While I was caught between flood and fire with another infection in my lungs that I seem to contract now with terrifying regularity every two weeks and at the same time trying to help out a friend again that has his own share of being under the weather with a cold by fixing up a 3D project (and really getting a bit weary of Cinema 4D‘s bad drawing performance in complex scenes), the respectable Mr. Maschwitz has posted a pretty interesting article on his blog. I usually love what he writes, but this time I think he got a few things wrong.
I’m not debating his points about everyone having an opinion about everything. Hey, if you read this blog, you sure see enough traces of my failed career as a film critic. ;-) And I love that part about Starbucks (or for that matter everyone’s favorite pizzeria, bakery, food chain, clothing store and so on). On the other hand, and that part is a bit surprising, I think he misses a few critical aspects with regards to the technicalities and process of filmmaking.
While it may be true that films are 100% other people’s opinions, the question remains whose opinions are actually represented. Is it the director’s? The DOP’s? The editor’s? The producers’? The actor’s? In part certainly yes, but as we all know just as much not. Even on the production level there are so many influences that shape and color the result. And then there’s a lot of interference from “studio heads” who in fact may be just as much wannabe movie directors as you and I. Therefore even the most reputable’s directors opinions are formed based on the pressure from execs as well, the constraints of the overall budget (and hence the director’s paycheck), actors being divas and all the other madness that surrounds such productions. If you get my meaning: There is a lot more going on than the director saying “I want to make a great film.”.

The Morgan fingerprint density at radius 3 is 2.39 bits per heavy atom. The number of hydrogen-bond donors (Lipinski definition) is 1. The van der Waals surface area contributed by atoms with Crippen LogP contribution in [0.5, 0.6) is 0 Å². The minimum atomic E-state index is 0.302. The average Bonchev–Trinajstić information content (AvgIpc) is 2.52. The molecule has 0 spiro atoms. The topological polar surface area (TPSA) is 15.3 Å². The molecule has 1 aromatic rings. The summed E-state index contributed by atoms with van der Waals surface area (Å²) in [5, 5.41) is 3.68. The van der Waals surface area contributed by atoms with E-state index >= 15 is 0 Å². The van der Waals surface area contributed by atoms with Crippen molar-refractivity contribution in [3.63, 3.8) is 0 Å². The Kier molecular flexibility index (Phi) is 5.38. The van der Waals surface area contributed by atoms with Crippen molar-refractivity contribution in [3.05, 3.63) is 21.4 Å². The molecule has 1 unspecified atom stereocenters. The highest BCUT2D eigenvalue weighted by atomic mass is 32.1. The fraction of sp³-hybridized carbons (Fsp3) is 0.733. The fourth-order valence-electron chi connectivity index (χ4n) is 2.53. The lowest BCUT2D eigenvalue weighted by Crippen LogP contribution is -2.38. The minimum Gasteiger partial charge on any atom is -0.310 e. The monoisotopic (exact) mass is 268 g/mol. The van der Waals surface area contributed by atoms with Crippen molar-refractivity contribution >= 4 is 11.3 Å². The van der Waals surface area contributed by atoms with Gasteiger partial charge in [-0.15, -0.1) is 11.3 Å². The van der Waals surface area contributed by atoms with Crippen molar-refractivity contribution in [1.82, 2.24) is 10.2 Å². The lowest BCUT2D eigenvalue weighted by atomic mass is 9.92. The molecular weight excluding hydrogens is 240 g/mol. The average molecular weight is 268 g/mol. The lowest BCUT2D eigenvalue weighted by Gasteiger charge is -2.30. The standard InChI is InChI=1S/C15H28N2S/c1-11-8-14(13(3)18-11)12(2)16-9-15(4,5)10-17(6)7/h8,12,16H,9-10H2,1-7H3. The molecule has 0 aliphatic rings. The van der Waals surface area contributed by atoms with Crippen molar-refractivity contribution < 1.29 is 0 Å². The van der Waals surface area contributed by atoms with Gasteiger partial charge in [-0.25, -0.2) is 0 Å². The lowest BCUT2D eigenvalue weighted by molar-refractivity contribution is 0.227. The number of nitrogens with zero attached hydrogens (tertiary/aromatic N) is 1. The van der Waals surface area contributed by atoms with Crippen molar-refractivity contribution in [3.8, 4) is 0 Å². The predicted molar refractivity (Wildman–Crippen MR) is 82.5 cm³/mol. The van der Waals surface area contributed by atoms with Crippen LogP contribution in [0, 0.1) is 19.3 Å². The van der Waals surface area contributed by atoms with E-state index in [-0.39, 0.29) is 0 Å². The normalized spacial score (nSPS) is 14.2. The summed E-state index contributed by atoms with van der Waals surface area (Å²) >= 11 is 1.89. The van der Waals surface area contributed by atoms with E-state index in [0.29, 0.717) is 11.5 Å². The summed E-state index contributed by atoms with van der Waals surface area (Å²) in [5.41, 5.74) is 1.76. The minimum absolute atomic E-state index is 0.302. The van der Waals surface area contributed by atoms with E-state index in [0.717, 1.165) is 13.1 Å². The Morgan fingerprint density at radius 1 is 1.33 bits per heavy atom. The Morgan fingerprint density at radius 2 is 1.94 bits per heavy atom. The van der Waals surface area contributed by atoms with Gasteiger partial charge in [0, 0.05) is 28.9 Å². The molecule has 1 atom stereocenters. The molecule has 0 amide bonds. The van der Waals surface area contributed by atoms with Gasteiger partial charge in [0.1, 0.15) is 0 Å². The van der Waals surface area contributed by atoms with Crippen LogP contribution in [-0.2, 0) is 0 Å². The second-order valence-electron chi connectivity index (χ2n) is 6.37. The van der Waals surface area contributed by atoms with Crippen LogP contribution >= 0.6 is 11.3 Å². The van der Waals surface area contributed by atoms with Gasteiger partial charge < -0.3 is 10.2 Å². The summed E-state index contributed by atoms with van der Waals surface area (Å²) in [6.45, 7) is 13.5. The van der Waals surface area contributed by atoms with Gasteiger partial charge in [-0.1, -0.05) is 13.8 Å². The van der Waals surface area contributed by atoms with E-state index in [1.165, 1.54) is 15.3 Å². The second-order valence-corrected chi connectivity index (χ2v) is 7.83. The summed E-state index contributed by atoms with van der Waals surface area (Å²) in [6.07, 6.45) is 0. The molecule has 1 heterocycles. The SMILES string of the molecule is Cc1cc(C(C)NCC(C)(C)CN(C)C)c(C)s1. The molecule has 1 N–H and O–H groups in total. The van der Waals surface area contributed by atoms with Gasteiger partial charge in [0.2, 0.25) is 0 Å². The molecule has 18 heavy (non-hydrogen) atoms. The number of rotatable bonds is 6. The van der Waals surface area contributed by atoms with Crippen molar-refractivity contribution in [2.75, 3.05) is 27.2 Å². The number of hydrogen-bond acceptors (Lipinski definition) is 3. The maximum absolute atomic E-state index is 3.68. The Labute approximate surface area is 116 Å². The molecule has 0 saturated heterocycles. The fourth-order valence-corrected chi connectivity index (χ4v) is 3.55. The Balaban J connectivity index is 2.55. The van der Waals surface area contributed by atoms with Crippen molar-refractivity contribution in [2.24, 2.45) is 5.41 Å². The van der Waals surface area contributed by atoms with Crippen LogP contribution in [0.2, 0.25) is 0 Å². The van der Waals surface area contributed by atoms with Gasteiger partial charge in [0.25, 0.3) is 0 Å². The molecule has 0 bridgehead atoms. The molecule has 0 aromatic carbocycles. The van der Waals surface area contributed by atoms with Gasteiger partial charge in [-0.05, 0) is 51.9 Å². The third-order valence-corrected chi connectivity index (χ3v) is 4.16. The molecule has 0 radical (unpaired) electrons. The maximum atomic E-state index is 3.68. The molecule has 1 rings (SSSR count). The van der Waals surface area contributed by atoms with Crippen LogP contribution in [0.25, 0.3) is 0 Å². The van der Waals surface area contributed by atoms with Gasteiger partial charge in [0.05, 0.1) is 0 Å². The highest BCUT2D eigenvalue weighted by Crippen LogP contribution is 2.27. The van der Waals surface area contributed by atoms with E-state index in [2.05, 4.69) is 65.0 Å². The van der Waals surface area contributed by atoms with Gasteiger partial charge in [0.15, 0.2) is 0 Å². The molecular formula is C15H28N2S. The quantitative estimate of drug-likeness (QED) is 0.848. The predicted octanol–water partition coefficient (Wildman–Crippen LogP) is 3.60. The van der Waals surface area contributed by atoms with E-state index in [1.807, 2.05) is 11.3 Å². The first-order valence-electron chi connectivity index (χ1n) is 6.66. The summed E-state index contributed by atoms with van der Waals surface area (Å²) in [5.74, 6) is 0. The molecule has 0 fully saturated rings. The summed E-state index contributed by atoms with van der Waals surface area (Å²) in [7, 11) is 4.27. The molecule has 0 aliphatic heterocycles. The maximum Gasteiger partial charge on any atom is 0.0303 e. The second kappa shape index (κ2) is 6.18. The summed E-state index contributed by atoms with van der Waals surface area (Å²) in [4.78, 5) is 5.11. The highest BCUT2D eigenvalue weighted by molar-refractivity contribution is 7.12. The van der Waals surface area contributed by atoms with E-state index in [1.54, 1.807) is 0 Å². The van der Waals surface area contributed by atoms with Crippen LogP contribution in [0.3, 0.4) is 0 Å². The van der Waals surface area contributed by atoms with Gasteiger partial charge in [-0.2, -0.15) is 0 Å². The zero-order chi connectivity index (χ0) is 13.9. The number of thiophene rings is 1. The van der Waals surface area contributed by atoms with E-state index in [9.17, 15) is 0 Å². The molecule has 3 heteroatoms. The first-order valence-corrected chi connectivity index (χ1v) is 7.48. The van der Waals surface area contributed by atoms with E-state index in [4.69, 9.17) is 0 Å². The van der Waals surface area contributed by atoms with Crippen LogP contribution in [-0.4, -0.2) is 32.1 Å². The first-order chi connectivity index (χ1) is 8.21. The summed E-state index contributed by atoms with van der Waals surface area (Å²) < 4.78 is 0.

Based on the previous point and quite specifically to the Star Trek flares this then begs the question if anyone else but JJ Abrams would have gotten away with it. What if he hadn’t had a free hand and a upper rank staff person that, as Stu puts it, “reacted” to the flares with “I don’t like flares.” and then scheduled a full reshoot or canned the whole project? I think this is one thing one might not wipe off that easily. Even people “in the know” from inside the industry do not necessarily form complex opinions because in the end they are more concerned with the (commercial) success of the project and make decisions based on other factors than artistic self-fulfillment. And not every director is afforded the luxury of working on big budgets and prestigous movies, putting them even more under the gun. Imagine you were some no-name director with not enough leverage and wanted to use those flares…. ;-)